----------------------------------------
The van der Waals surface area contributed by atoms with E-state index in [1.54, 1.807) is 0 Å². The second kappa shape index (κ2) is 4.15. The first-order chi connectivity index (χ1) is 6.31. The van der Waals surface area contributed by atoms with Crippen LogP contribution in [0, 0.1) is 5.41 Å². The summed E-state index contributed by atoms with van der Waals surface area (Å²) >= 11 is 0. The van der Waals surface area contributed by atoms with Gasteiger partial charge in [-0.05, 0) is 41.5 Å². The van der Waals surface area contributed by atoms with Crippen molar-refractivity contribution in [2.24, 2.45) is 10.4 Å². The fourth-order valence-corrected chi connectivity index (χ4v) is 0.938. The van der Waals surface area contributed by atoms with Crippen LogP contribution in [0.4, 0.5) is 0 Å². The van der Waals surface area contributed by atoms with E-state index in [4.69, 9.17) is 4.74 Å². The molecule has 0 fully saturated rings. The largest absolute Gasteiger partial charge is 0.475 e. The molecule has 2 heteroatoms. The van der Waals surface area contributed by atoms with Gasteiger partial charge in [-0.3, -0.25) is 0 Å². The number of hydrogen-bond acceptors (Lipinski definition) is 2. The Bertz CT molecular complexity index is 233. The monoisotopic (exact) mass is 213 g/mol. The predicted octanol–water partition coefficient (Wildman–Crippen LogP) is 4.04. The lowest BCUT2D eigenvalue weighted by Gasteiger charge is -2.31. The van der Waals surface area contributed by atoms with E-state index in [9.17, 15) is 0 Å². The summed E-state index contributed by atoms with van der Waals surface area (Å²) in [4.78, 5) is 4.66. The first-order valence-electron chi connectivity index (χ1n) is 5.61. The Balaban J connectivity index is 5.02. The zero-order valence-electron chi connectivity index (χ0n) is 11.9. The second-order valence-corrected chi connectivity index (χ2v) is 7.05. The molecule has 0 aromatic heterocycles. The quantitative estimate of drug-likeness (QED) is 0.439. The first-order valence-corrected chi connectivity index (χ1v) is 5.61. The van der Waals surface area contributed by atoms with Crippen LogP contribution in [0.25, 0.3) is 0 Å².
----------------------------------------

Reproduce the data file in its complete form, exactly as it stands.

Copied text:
The van der Waals surface area contributed by atoms with E-state index in [1.54, 1.807) is 0 Å². The second kappa shape index (κ2) is 4.15. The first-order chi connectivity index (χ1) is 6.31. The van der Waals surface area contributed by atoms with Crippen LogP contribution in [0, 0.1) is 5.41 Å². The summed E-state index contributed by atoms with van der Waals surface area (Å²) >= 11 is 0. The van der Waals surface area contributed by atoms with Gasteiger partial charge in [-0.05, 0) is 41.5 Å². The van der Waals surface area contributed by atoms with Crippen molar-refractivity contribution in [2.24, 2.45) is 10.4 Å². The fourth-order valence-corrected chi connectivity index (χ4v) is 0.938. The van der Waals surface area contributed by atoms with Crippen LogP contribution in [0.4, 0.5) is 0 Å². The van der Waals surface area contributed by atoms with E-state index in [4.69, 9.17) is 4.74 Å². The molecule has 0 fully saturated rings. The largest absolute Gasteiger partial charge is 0.475 e. The molecule has 2 heteroatoms. The van der Waals surface area contributed by atoms with Gasteiger partial charge in [-0.3, -0.25) is 0 Å². The number of hydrogen-bond acceptors (Lipinski definition) is 2. The Bertz CT molecular complexity index is 233. The monoisotopic (exact) mass is 213 g/mol. The predicted octanol–water partition coefficient (Wildman–Crippen LogP) is 4.04. The lowest BCUT2D eigenvalue weighted by Gasteiger charge is -2.31. The van der Waals surface area contributed by atoms with E-state index in [9.17, 15) is 0 Å². The summed E-state index contributed by atoms with van der Waals surface area (Å²) in [4.78, 5) is 4.66. The first-order valence-electron chi connectivity index (χ1n) is 5.61. The Balaban J connectivity index is 5.02. The zero-order valence-electron chi connectivity index (χ0n) is 11.9. The second-order valence-corrected chi connectivity index (χ2v) is 7.05. The molecule has 0 aromatic heterocycles. The quantitative estimate of drug-likeness (QED) is 0.439. The first-order valence-corrected chi connectivity index (χ1v) is 5.61. The van der Waals surface area contributed by atoms with Crippen LogP contribution in [0.25, 0.3) is 0 Å².